Composting is an aerobic process, which is a fancy way of saying it needs air. What's more, air is probably even more important than food—the average compost pile runs out of air long before it runs out of food. If there isn't enough air, decomposition becomes anaerobic, which is bad news for two reasons. First, it's much slower than aerobic composting, and second, some of the products, such as ammonia and hydrogen sulfide, don't smell very nice.
Traditional advice is to turn compost piles, specifically to introduce more air, but the perceived need to turn piles regularly is enough to put many gardeners off the whole idea of composting. Which brings us to a central dilemma: nitrogen-rich materials such as annual weeds and kitchen waste decompose quickly, but lack structural strength. As soon as they begin decomposing, they lose what little structure they have and collapse into an airless, smelly mess.
It's easy to add materials with more fiber, such as tree and hedge prunings, and these will stop the pile from collapsing. But they decompose much more slowly than soft material, so you end up with coarse, twiggy compost. Shredding woody waste first helps it to break down more quickly, but reduces its usefulness in imparting structure to the pile.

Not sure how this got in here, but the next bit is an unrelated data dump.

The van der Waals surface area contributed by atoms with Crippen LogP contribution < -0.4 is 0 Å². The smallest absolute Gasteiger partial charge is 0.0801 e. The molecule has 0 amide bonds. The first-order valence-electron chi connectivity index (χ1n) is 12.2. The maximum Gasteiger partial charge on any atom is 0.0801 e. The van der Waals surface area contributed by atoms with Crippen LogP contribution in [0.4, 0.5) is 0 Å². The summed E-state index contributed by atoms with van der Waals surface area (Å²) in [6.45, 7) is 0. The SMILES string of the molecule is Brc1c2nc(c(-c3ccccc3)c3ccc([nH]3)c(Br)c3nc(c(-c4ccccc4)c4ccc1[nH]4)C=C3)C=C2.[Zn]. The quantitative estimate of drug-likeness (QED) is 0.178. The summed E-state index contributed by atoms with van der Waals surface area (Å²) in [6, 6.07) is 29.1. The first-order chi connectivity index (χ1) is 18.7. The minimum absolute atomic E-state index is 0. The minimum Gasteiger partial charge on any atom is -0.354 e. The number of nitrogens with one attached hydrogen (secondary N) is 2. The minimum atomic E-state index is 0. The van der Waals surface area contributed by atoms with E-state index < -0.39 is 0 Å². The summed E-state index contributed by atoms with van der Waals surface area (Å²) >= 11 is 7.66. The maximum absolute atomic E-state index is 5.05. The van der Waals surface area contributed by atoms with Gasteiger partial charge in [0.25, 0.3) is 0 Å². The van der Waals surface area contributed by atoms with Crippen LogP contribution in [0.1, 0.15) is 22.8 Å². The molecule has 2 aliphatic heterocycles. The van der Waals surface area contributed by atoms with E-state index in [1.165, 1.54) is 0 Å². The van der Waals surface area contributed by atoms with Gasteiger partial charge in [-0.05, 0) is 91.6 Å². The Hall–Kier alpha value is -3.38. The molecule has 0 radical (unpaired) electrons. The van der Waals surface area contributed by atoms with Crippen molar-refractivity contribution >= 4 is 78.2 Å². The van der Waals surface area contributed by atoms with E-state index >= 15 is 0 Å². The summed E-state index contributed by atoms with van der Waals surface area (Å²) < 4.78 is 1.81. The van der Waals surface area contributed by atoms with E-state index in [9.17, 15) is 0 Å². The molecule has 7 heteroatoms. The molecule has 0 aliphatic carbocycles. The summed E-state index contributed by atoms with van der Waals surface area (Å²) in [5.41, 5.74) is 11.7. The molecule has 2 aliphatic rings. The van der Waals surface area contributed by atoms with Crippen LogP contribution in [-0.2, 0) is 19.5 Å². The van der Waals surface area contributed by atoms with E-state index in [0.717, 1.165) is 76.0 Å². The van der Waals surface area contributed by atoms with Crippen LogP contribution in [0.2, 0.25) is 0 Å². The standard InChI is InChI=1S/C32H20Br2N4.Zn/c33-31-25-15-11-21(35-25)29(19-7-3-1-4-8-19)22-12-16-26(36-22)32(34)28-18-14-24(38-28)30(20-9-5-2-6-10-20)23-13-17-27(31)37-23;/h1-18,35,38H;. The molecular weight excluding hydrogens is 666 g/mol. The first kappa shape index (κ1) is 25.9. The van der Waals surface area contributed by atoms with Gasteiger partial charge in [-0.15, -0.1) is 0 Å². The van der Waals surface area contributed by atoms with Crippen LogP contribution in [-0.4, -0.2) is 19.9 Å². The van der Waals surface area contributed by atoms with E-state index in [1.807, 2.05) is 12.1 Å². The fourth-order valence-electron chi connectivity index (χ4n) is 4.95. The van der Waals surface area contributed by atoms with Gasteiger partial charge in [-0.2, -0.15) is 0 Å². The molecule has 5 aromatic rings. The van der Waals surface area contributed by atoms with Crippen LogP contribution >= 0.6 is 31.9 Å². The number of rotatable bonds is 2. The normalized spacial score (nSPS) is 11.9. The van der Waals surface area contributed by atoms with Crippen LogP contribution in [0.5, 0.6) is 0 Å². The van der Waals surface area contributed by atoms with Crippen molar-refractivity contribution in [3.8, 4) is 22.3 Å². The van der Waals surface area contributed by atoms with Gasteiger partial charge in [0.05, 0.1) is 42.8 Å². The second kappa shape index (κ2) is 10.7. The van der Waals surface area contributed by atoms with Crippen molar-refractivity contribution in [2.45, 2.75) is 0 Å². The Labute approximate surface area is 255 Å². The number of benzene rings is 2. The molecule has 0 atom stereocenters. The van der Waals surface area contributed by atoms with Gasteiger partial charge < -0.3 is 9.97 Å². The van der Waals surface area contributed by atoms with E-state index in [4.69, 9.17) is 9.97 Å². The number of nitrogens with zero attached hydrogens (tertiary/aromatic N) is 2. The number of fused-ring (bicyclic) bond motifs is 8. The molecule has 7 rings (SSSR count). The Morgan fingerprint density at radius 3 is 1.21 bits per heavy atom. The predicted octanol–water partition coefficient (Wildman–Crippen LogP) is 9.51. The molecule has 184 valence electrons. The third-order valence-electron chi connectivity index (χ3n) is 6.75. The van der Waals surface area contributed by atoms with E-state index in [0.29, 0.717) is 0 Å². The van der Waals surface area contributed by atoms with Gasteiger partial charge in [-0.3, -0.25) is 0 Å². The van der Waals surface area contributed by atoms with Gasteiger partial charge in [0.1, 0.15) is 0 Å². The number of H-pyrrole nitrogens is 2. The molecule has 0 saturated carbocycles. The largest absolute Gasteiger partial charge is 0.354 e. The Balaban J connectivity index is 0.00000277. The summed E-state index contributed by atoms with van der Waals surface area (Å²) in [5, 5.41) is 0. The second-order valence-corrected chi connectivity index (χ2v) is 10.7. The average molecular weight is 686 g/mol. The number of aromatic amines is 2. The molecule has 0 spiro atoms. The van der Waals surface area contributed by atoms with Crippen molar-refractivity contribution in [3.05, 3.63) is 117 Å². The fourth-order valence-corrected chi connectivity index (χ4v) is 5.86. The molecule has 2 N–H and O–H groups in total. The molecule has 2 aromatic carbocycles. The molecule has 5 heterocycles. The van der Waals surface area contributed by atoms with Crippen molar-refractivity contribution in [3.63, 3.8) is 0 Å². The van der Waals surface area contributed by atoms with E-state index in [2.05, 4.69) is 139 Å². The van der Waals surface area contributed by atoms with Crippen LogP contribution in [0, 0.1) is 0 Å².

Why does woody waste decompose so slowly? Because it has a high C:N ratio and the composting bacteria are not very good at breaking it down. Fungi are much better, but work only slowly and usually don't like quite the same conditions as bacteria, so a pile that's just right for bacteria will be less good for fungi. Nevertheless, fungi can play an important role in making leafmold (see pages 88-93).
So the would-be composter is faced with a dilemma—in fact, two dilemmas for the price of one: how to give the pile structure and what to do with large quantities of woody waste. We'll deal with the woody waste problem later (see pages 46-47), but to add structure, we need a material that has some structure but breaks down relatively quickly. One excellent solution is a waste material that every household produces in abundance and is recycled far less often than it should be: paper and cardboard.
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